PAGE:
Transit-oriented development (TOD) has been growing in popularity for many years, particularly in large metropolitan areas. With this development method, a rail line is built out to a less populated area, then large, mixed-use residences and businesses are constructed in close proximity to that rail stop. The idea is that now you have manufactured a dense neighborhood where people can live without needing a car and use the rail line to commute to work.
Strong Towns is often assumed to be in favor of this style of development since it has many of the features we discuss and advocate for like mixed-use buildings and compact, walkable neighborhoods. But this assumption is misguided.
We cannot manufacture productive places like a cargo cult, simply by adopting some of the characteristics of other productive places we've visited or heard about; we have to drill deep to uncover why those places were actually productive. It wasn't just because they were walkable or built more compactly, it was because they developed over time, through trial and error, with resilient, bottom-up practices, rather than a top-down, megaproject, debt-based mentality. And those traditional development features are certainly not present in the transit-oriented development model, any more than they're present in the manufactured "town squares" and "entertainment districts" popping up all over the place these days.
To get to the heart of why transit-oriented development is so problematic (and to hear about a better alternative), let's turn to a response Chuck Marohn, President of Strong Towns, wrote several years ago when a reader asked what he thought about TOD:
Build-it-and-they-will-come transit is no better than build-it-and-they-will-come highways. Both are a risky gamble with sketchy results, particularly for local governments. Transit-oriented development is the transit-advocate’s response to highway strip development in the same way that the early planned New Urbanist developments like Seaside were a response to greenfield suburban development. I’m sympathetic, but this isn’t the answer.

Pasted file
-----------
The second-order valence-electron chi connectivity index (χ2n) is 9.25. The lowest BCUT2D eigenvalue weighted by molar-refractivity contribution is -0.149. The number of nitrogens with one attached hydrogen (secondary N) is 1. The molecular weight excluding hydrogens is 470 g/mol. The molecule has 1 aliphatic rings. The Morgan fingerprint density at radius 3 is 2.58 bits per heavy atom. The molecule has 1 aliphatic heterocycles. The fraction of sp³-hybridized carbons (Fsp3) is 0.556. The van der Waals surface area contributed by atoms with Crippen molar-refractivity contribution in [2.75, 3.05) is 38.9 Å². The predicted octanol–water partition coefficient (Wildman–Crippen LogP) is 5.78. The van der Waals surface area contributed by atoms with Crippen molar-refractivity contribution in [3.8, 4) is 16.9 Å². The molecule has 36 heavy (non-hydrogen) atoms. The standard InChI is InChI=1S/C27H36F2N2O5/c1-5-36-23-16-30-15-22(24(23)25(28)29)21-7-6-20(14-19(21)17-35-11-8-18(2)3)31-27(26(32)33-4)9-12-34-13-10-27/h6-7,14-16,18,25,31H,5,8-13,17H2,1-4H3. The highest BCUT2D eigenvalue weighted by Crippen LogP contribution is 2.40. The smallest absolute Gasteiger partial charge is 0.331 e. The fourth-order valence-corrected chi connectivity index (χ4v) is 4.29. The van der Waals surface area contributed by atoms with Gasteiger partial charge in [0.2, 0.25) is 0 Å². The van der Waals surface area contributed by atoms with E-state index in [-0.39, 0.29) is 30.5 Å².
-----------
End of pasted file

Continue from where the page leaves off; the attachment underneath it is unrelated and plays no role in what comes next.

Instead of transit-oriented development, we should have development-oriented transit: Identify places where things are happening now and then connect them with the lowest level of viable transit possible. Make sure those places allow the next increment of development by right (without extensive permitting). This will ensure that the transit is viable and that it supports that next level of growth and expansion.
When that next level of growth and expansion happens, everything moves up a notch. Upgrade the transit to the next level — from jitney to shuttle bus, from shuttle bus to city bus, from city bus to streetcar, from streetcar to light rail, from light rail to subway — and repeat.
Yes, this is less “efficient” than getting out there and building the light rail to the parking lot now, but only if we judge efficiency on the project level. It would be cheaper on a unit cost basis if we just built everything right now and let the development fill in afterwards. If we judge efficiency on a macro-financial level, however, it is more efficient to allocate scarce resources to endeavors that are proving their success than to those that may be successful but, thus far, are unproven. This isn’t to say you won’t find a successful TOD out there. But the few that do exist tend to serve as a cherry-picked template for what other TOD advocates strive to achieve, rather than a proven method of success.
Like most post World War II development, the affluence of the United States created a development approach where we could transform our places to “perfection” overnight without the difficult, iterative process that has always shaped healthy, strong places. What we gain in instant gratification we lose in strength and resiliency.
Great places need a train less than a train needs a great place. Build the place first and transit becomes the logical, inevitable next step. No more transit-oriented development schemes. What we need is development-oriented transit.
(Top photo source: Fairfax County)